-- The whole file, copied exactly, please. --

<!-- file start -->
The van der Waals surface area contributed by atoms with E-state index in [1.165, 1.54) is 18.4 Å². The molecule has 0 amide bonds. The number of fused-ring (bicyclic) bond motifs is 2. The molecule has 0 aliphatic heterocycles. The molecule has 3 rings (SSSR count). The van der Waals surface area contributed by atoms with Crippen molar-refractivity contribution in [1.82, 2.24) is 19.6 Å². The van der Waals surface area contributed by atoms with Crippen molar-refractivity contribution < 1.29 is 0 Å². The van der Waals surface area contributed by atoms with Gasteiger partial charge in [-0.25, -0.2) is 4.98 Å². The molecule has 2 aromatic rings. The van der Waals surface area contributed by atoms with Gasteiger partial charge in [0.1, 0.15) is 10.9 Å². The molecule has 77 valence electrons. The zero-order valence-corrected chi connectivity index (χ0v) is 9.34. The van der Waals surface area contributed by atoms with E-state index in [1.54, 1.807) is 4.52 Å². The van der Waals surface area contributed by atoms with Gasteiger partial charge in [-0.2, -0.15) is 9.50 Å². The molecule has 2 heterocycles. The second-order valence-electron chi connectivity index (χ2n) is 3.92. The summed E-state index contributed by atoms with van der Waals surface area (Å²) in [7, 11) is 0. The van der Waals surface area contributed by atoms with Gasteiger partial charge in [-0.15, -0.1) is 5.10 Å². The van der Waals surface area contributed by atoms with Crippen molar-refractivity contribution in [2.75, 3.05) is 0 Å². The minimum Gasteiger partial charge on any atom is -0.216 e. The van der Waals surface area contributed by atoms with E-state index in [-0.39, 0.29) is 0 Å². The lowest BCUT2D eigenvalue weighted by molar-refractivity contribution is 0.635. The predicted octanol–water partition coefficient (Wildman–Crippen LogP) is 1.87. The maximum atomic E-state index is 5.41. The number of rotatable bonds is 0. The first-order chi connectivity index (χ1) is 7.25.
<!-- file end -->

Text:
The van der Waals surface area contributed by atoms with E-state index in [1.165, 1.54) is 18.4 Å². The molecule has 0 amide bonds. The number of fused-ring (bicyclic) bond motifs is 2. The molecule has 0 aliphatic heterocycles. The molecule has 3 rings (SSSR count). The van der Waals surface area contributed by atoms with Crippen molar-refractivity contribution in [1.82, 2.24) is 19.6 Å². The van der Waals surface area contributed by atoms with Crippen molar-refractivity contribution < 1.29 is 0 Å². The van der Waals surface area contributed by atoms with Gasteiger partial charge in [-0.25, -0.2) is 4.98 Å². The molecule has 2 aromatic rings. The van der Waals surface area contributed by atoms with Gasteiger partial charge in [0.1, 0.15) is 10.9 Å². The molecule has 77 valence electrons. The zero-order valence-corrected chi connectivity index (χ0v) is 9.34. The van der Waals surface area contributed by atoms with E-state index in [1.54, 1.807) is 4.52 Å². The van der Waals surface area contributed by atoms with Gasteiger partial charge in [-0.2, -0.15) is 9.50 Å². The molecule has 2 heterocycles. The second-order valence-electron chi connectivity index (χ2n) is 3.92. The summed E-state index contributed by atoms with van der Waals surface area (Å²) in [7, 11) is 0. The van der Waals surface area contributed by atoms with Gasteiger partial charge in [-0.15, -0.1) is 5.10 Å². The van der Waals surface area contributed by atoms with Crippen molar-refractivity contribution in [2.75, 3.05) is 0 Å². The minimum Gasteiger partial charge on any atom is -0.216 e. The van der Waals surface area contributed by atoms with E-state index in [-0.39, 0.29) is 0 Å². The lowest BCUT2D eigenvalue weighted by molar-refractivity contribution is 0.635. The predicted octanol–water partition coefficient (Wildman–Crippen LogP) is 1.87. The maximum atomic E-state index is 5.41. The number of rotatable bonds is 0. The first-order chi connectivity index (χ1) is 7.25.